PONY PANNIERS (grouse pannier)
Our first contact with the pony pannier was in 2010 when we saw an old pair being shown with a pony at a local agricultural show. We were asked to repair a small area of damage on one of the baskets and recorded some construction details: materials are a mixture of cane, (thick material for frame elements and thinner material for weaving), and white willow, (uprights and weavers). There is also a sort of open rack inside the basket providing an upper and lower compartment, (we were told that this was a way of keeping the birds separated and also a place to keep the ghillie’s lunch.
In 2012 a Highland Perthshire shooting estate asked us to make a new pair of working panniers using an old pair, (nearly destroyed), as a pattern. We were able to record detailed information on the construction, although some detail for the new baskets had to be copied from other baskets, (pony pannier construction is similar to an oversized angling basket).
Overall dimensions of the originals are: 17” height to top of back border – 25” maximum width – 18” maximum depth.
Original materials used: Base weavers and frame in cane – base ribs, (which also form the back uprights), in white willow, the other uprights were also of white willow. Bottom and middle wale is in cane, all weavers are white willow and the body of the basket is woven in an English rand. Corner posts are in cane. The lid frame is cane and the ribs and weavers are white willow. There was no evidence of an internal rack in these baskets. There are also similarities with the Dumfries Museum panniers: small windows just below the border on either side of the basket and the position of the leather straps on the back of the basket.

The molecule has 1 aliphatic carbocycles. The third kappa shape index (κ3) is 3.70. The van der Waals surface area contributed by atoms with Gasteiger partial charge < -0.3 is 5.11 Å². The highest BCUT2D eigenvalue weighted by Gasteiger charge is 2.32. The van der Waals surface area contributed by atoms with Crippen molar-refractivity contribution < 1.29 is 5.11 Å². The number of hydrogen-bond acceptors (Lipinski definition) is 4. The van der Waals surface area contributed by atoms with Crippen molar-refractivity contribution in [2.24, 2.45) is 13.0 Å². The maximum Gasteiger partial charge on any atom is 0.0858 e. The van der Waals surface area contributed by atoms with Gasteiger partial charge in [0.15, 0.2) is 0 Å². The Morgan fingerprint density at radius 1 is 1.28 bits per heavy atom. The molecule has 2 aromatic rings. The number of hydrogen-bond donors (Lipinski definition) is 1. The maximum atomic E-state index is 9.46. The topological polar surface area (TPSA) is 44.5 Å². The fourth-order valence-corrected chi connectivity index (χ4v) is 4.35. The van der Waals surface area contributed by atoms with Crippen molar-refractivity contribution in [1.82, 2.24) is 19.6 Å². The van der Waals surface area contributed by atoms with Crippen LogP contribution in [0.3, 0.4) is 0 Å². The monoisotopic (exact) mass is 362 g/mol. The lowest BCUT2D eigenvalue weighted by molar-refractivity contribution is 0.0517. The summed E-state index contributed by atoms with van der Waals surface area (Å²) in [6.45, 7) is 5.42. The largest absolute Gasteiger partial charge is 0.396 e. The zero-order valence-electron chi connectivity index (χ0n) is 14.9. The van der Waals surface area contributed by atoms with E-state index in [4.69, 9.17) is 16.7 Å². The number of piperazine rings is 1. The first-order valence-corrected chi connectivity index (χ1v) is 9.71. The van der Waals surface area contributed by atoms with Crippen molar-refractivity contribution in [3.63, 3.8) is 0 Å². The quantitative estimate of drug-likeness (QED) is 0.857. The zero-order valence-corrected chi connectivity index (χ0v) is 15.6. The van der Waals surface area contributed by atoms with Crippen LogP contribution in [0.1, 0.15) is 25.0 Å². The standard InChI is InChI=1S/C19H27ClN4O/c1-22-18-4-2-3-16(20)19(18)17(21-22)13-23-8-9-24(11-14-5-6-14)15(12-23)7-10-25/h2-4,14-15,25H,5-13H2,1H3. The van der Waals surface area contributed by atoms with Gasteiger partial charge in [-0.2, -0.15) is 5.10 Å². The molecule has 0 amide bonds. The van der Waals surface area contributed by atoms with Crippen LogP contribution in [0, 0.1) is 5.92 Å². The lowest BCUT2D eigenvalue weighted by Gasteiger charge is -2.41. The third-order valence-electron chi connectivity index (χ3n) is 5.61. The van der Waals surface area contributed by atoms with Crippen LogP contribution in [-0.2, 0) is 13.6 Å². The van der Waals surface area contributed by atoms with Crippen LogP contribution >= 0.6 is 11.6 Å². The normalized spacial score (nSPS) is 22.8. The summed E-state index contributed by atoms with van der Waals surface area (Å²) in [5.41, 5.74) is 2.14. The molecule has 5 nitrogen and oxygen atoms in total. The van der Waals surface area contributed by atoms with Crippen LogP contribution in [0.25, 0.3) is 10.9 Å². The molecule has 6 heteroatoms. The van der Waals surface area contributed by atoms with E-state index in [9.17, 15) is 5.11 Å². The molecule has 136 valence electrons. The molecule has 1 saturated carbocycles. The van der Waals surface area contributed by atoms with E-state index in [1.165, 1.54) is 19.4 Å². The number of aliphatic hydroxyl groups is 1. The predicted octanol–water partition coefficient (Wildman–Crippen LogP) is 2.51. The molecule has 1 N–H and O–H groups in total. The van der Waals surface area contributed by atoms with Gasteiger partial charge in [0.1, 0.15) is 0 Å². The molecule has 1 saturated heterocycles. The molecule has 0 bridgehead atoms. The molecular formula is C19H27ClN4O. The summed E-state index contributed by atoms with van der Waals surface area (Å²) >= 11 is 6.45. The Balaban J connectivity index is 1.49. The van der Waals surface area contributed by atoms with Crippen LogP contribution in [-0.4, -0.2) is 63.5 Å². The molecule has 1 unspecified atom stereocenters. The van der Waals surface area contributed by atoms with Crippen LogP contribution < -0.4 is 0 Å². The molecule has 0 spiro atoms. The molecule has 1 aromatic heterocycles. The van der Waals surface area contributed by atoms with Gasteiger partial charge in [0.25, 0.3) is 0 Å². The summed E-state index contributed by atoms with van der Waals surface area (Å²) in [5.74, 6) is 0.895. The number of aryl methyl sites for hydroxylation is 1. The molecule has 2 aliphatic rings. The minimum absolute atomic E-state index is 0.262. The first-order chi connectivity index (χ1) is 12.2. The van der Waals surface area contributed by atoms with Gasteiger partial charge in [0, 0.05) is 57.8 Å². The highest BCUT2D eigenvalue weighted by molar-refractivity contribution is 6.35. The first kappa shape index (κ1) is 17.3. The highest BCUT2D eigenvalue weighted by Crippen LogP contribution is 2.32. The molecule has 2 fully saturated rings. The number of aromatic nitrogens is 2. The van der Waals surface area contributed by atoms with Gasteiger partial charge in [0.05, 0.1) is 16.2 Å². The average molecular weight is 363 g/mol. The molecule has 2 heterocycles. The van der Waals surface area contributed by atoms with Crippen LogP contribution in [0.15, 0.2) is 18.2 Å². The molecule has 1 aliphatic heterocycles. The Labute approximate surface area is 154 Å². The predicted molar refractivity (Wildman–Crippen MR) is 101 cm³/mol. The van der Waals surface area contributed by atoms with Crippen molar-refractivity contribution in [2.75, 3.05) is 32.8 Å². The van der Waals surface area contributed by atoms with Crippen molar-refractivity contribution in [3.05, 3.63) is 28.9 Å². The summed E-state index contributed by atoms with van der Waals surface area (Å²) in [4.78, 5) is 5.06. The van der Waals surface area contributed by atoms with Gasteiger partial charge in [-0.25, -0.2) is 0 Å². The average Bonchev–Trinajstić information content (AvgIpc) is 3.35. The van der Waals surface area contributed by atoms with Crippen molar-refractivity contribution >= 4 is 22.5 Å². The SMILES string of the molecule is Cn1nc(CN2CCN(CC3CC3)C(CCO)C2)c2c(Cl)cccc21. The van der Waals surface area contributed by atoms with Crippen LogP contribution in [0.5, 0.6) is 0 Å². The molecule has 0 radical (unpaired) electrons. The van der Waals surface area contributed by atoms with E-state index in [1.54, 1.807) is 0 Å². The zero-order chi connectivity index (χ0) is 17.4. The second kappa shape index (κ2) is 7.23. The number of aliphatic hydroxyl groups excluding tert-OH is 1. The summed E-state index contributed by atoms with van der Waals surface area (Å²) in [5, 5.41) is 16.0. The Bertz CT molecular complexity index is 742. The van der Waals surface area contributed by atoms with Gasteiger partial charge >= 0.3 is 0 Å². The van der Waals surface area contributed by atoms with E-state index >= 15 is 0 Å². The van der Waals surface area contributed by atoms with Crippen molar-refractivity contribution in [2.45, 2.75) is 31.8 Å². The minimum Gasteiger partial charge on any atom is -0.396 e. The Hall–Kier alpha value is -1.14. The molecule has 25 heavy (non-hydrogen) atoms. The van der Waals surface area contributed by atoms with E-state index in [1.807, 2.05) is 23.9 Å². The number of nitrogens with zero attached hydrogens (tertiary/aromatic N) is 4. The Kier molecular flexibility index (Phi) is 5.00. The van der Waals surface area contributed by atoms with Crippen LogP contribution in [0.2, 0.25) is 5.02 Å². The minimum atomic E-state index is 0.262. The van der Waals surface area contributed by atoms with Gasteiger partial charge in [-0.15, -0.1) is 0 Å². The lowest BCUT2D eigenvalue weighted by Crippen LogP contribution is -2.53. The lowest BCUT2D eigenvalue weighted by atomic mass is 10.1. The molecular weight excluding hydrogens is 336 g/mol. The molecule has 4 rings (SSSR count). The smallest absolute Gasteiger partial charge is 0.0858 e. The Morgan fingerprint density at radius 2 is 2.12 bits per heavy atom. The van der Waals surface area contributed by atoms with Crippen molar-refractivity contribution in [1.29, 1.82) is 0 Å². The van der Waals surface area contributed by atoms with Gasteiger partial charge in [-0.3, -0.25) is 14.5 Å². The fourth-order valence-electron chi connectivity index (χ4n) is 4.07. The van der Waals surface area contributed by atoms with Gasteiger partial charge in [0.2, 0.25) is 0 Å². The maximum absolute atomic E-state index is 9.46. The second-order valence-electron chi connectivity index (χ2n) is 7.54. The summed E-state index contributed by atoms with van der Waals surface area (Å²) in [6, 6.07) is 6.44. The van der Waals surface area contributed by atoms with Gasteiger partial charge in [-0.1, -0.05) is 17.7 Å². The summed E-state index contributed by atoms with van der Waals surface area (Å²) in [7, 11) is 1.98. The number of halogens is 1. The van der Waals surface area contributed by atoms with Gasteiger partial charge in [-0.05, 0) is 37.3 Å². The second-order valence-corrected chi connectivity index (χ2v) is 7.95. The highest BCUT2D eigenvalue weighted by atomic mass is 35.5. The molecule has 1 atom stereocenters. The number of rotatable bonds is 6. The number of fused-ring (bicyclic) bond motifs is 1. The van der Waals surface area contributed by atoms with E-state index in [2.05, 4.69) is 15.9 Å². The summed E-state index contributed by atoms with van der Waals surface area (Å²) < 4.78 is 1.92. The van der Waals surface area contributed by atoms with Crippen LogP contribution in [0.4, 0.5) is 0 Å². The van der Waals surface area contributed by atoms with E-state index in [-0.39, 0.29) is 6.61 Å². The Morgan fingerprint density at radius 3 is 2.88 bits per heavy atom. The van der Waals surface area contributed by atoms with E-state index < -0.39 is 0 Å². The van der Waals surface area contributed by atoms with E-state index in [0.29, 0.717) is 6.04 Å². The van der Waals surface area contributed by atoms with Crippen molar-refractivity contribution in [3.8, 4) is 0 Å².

The lid covers as presented were converted vinyl wheel covers and the cushions (to protect the ponies) were simply sewn on to the back of the baskets. At the owner’s request we used the original leather work in the construction of the new panniers and like the originals we sewed them on with new leather thongs. We used a modern rot proof material to cover the lids.
We also know of two other un-recorded pairs in the country but we have not seen them yet. Research on the internet provides an earliest known date of use – from a painting by Richard Ansdell (1815 – 1885), titled Returning from the Hill, 1868. This shows a highland scene with a pony carrying a grouse pannier.
Information provided by Pascal Carr and Catherine Davies (All About Willow)